The next thing you have to do is separate your eggs.  You need 4 whites, but 3 yolks.  I just throw the extra yolk away, but you can save it if you have a way to use it.  You can do this part ahead of time too if you have room in your refrigerator to store the two extra bowls.  Make sure the whites go into a bowl large enough for whipping.  They will increase in volume quite a bit.

Preheat the oven to 325 degrees and butter and flour a round, high casserole or souffle dish.  Add the mace to the chocolate mixture.  Beat the egg yolks until thick and lemony.
Stir the egg yolks into the chocolate mixture.

Clean the beaters thoroughly.  Even a bit of egg yolk will keep the whites from whipping properly.  You want to beat the whites until you have stiff peaks.  Stir a small amount of the whites into the chocolate to lighten it.

After you have mixed the spoonful of whites into the chocolate, fold the chocolate into the remaining egg whites.

You fold by using a rubber spatula to cut across the middle of the mixture and down to the bottom.  Then bring the spatula up the side and over the top.  Turn the bowl 1/4 turn and repeat.  Do this until the chocolate is mixed in, but not so much that you have taken all the air out of the egg whites. 

Spoon the mixture into the prepared pan.  Place a larger pan in the oven and add about 1 inch of hot water.  Put the souffle into that pan and bake for 1 hour and 15 minutes.  Whip your cream and have everything ready.  You will serve it as soon as it is done cooking.  I took a picture, but it had already deflated a little by the time I got the camera.  It doesn't affect the taste when it deflates, it just doesn't look as fancy. 

A souffle doesn't require expensive ingredients.  It does take a bit of work, but it is so impressive and very tasty.  There is only a little sugar in it as well, so it is a fairly healthy dessert.  Go ahead, give it a try.  One year my son decided he wanted a blueberry souffle for his birthday.  I gave it a try and it was terrific.  We also love to have cheese souffle for brunch.  Once you try one, you will likly get hooked.

Wednesday, October 10, 2012

Egg Bread and Sticky Buns (Challah and Schnecken)

Do you have a meal you remember fondly from your childhood? Something your Mom, Grandmother, or Aunt made? I sure do. My favorite meal growing up was my mother's chicken soup with matzah balls (we called them alkies) and her egg bread. There was no greater treat than walking into a house full of those smells. I grew up fascinated watching her make the dough and form the bread. I wish I could tell you her Challah bread recipe had been handed down from her mother, who learned it from her mother, etc. She did learn to make the soup that way, but not the bread. She took a cookbook out of the library when she was a young bride and found this recipe. She was never able to remember the name of the cookbook and never saw it again. She loved all of the recipes she tried. Thank goodness she wrote this one down. I wish I could credit the author, but this was about 50 years ago. I honestly don't know how much is the original recipe and method and how much my mother may have tweaked it over the years. All I know is that it is delicious!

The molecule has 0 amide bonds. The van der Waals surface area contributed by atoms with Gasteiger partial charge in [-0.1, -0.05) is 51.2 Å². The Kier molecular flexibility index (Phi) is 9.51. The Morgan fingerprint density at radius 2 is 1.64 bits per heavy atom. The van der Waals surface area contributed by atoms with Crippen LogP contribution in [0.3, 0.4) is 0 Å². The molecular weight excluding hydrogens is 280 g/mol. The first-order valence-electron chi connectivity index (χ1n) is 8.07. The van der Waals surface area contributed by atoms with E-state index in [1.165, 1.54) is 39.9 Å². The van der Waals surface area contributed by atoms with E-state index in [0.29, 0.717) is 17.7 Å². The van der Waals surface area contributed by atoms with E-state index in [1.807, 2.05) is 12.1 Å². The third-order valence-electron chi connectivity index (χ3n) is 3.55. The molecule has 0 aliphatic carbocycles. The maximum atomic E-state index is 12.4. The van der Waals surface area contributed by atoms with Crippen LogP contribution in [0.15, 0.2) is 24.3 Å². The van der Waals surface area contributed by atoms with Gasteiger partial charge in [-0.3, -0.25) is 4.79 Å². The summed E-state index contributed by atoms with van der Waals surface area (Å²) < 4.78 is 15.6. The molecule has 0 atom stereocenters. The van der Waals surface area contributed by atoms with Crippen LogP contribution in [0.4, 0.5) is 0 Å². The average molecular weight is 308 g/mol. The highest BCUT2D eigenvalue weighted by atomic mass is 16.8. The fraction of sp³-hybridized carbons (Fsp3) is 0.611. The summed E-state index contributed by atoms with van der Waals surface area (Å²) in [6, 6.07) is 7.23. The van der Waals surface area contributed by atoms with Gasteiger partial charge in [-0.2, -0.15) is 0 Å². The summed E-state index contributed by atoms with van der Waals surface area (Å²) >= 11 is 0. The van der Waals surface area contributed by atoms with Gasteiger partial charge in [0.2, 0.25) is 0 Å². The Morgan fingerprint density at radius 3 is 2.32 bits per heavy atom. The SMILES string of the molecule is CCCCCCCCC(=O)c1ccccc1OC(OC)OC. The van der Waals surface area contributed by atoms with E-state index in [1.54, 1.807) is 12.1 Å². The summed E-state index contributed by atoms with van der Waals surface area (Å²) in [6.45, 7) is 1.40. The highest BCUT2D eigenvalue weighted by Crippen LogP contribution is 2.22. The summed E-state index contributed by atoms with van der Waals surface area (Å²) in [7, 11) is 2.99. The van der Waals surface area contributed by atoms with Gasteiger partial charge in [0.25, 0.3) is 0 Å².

This recipe is laid out in steps. First you proof the yeast, then you mix in some dry ingredients, then the eggs, butter and the rest of the flour go into the bowl. The original recipe makes 4 loaves of bread. I often cut it in half because my KitchenAid mixer isn't large enough to do the full recipe. I will mix up the full recipe,in a huge bowl I have, if I want to put some loaves in the freezer.

Since I use instant yeast and my dough hook, I just put in the dry ingredients from steps one and two, and then add the water from both steps. Then I add the rest of the ingredients from step 3. 
For today I cut this recipe in half. 

Step 1 - Combine and let stand:

1 cup warm water
2 teaspoons sugar
½ teaspoon ground ginger
4 pkgs (2 ¼ tsp each) dry yeast

Step 2 - In another bowl mix:

4 cups flour
1 cup dry milk (optional)
2 cups warm water
1/3 cup sugar

Step 3 - Add yeast mix to flour mix and beat. Add the following:

½ cup soft butter
2 teaspoons salt
4 eggs
4 cups flour


Knead the mixture with 1 cup or more flour until smooth and elastic, about 6 minutes. Place in greased bowl and cover. Allow to rise until doubled. 1 hour on the counter, or using the microwave rise method. I've seen this dough rise in 20 minutes if the conditions are right.

Punch the dough down and form into 2 large or 4 small braided loaves.  Since I cut this recipe in half,  for one loaf of Challah and one batch of sticky buns, I cut the dough in half and cut one half into 3 pieces to use for braids.

I find my braids look nicer if I start braiding in the middle instead of at one end.

Move the loaf to a cookie sheet, cover and allow to rise a second time.
 Brush with egg yolk mixed with a little water. You can sprinkle the loaves with poppy seeds or sesame seeds. Bake at 375 degrees F for 30 minutes or until golden brown. This Challah recipe continues to rise in the oven. Not all breads will do this.
If you are keeping Kosher and want to serve this with meat, leave out the dry milk and use margarine.

It is traditional to braid this dough, but you can form it into regular loaves, rolls or whatever shape you want. It holds a shape very well. I love to use this dough to make sticky buns. I used half of it today to do that very thing.

To make sticky buns you roll one quarter (half of what I made) of the above recipe into a large rectangle. I use my cutting board as a guide, but you want it to be about 12 inches by 18 inches. Remember, when rolling out bread dough it helps to let the dough rest for a minute or two here and there. The gluten will relax and it won't spring back on you if you let it rest.  
Spread softened butter all over the dough and sprinkle with some white sugar, brown sugar and cinnamon. I don't have specific measurements, but you don't want too much of anything. Otherwise they will just be sloppy. I probably use about 1/3 cup of each sugar and about 4 to 5 tablespoons of butter. I use about 2 teaspoons of cinnamon. If you like chocolate chips or raisins, sprinkle some of them on now.
 Then roll the dough up starting with a long end. Cut the dough in half, then cut each half in half. Cut each quarter into 3 pieces. You can put them straight into a pan if you just want cinnamon buns. If you want sticky buns, mix the following and pour it into the bottom of the pan before placing the buns on top.

Mix together in a bowl: